to be done to clearly define the potenti a liry of the overafl ' concept, The present work is an excellent beginning on the usefulness of ammonia in gasoline engines, Additional work n~ds to be done ondteset-cycle'engtnes and on multifue l engines. These engines will encounter other problems, due to the probable low cetane number of ammonia and the difftculry of keeping a stratified charge within the flammability limits. Detailed 'consideration needs to be given to the economics of the entire concept, including ~ only the energy depot aspects, but also the complex task of modifying engines without rendering them so cumbersome' as to be ineffective. Finally, the overall evaluation.of the system in terms of cornpetitfve cost-effectiveness, in relation to present methods of wartime fuel supply. will probably be

the factor that determines whether it ever becomes a reality.



. .- '-,

,1..,BUl:kley and' HuSIIJ 'Chern, Eng. Prog . 58, 81 (1962).

, 2',' Lewis end von.Elbe, '-Combustion, Flames and Ex:-.' plpsrons, • Nt1~:Ymk" ~951. '

";' , 3., ,Perry, ·Che~nk~l Engineers" Handbook, • Tflird' Edt-

'tion, .P~.'l587'. .

. ... 4.~,Egerton and !>owlirlg,. Proc .. Roy, Soc, A 193, 172,.

~~ .. , .

, 190 (1949) , " " . '

i· '. I ~



. '

_", .

',~ T;,{). \1rAGN'ER , .~ rnerican, once r

;, '. . -c , ~ tt


•• '. \" ,< -', " ••

',<tllI~~~cted a ~ry~sen~ible IU'1'q logical program to explore

thl'!uItability, 'of ammonia as an engine fuel. We commend

therit for .tl:re~ !o'(6~ " .

.. DUring ~68,'€. f. Domke and I at the Americars-Ofl COIrypany t<iborator!es'i~vestigated the peiforman~e of aIJ1- J11Oni~.1n engin~, .Theapproach and sco~ of our work was much like ihat of the GeA'eral Motors work except that we

. - . ~




stor a
All (
to st
the I
to sl:
ily a
co a
all I
of a
crea did not investigate the effects of disso,!;ia ion of ammonia, and we extended our work to compression -tgi tion engines. we-agree completely with the results the authors present.

We would like to offer ,a few observations on the performance of compression-ignition engines operatetH)il ammonia.

The Armed Forcesin"entory includes~l1igh fraction of vehicles with compresston-Ignition engfues,and tlHiy. .aswetl as spark-tgnitlon, must be accommodat~a in tile energy depot concept. We were able to operate a CFR cetane method engine on pure ammonia and ammonia with several addi.ti~es, Ammonia (or ammonia plus additives) was injected in conventional fashion, although it was necessary to ad-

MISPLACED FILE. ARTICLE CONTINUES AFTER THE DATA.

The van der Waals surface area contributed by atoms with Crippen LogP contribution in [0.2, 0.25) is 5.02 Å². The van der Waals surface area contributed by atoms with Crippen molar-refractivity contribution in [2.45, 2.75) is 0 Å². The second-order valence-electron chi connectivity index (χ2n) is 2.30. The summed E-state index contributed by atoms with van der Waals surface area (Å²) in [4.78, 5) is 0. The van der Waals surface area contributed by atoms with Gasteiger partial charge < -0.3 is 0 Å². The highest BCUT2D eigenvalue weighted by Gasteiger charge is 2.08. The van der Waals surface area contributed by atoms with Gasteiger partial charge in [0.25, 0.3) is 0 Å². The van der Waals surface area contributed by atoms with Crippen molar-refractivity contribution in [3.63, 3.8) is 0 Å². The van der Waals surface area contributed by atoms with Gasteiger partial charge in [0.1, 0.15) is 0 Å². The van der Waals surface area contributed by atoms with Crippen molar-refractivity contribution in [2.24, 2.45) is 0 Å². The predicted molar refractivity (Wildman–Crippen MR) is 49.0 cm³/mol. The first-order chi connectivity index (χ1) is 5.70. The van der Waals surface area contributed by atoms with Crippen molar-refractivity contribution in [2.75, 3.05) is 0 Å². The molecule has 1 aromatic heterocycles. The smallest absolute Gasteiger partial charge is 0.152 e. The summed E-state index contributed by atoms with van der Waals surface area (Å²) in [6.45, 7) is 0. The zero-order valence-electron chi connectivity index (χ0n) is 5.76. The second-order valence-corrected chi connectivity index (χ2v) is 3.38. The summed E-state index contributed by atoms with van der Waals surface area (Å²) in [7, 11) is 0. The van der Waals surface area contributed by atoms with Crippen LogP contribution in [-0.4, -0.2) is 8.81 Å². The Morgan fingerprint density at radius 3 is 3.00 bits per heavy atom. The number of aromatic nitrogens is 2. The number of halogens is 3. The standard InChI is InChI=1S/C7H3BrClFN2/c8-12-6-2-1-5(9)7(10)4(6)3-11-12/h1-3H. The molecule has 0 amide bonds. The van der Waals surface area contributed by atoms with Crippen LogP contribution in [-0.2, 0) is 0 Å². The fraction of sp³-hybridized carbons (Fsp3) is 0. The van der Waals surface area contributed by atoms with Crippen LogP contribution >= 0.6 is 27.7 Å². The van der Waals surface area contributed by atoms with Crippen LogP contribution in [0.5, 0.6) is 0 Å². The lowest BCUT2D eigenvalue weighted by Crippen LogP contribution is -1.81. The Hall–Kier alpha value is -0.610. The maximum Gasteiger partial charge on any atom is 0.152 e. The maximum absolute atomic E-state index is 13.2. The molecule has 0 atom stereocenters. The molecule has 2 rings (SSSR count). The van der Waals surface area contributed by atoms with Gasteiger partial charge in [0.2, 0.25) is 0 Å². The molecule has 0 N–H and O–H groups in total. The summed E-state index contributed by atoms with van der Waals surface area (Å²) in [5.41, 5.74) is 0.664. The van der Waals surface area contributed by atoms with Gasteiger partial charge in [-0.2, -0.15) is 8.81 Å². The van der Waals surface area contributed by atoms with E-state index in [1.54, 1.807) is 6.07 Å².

, vance injection timing greatly and to use a plunger' and bush- . ing assembly in the injection pump larger in displacement than the one normally used in the cetane method engine.

The engine was starred on keros~!le, and then switched to ammonia. The en~ine would not restart on pure ammonia

at 35:1 compression ratio with normal coolant and inlet air temperatures. However, we were able to attain ignition

and regular combustion by raising coolant temperature

to 370 F and air temperature to 270 F. Power output

at these conditions was slightly less 'than that obtained at normal conditions with kerosene. We did not analyze the exhaust, but it had a very strong odor of ammonia. Our investigation of additives was limited to only a few choices. Several were effective; they permitted ignition and regular combustion to be attained with somewhat lower compression ratio and coolant and air, temperatures.

From these results and ideas they generated, we believe that with some engine modifications and with proper additive treatment, it may be possible to make compressionignition engines operate satisfactorily on ammonia-based fuel. The alternate, of course, is to convert all compressiou-Ignltion engines to spark ignition. More work is nee - ' essary to determine which would be the best solution.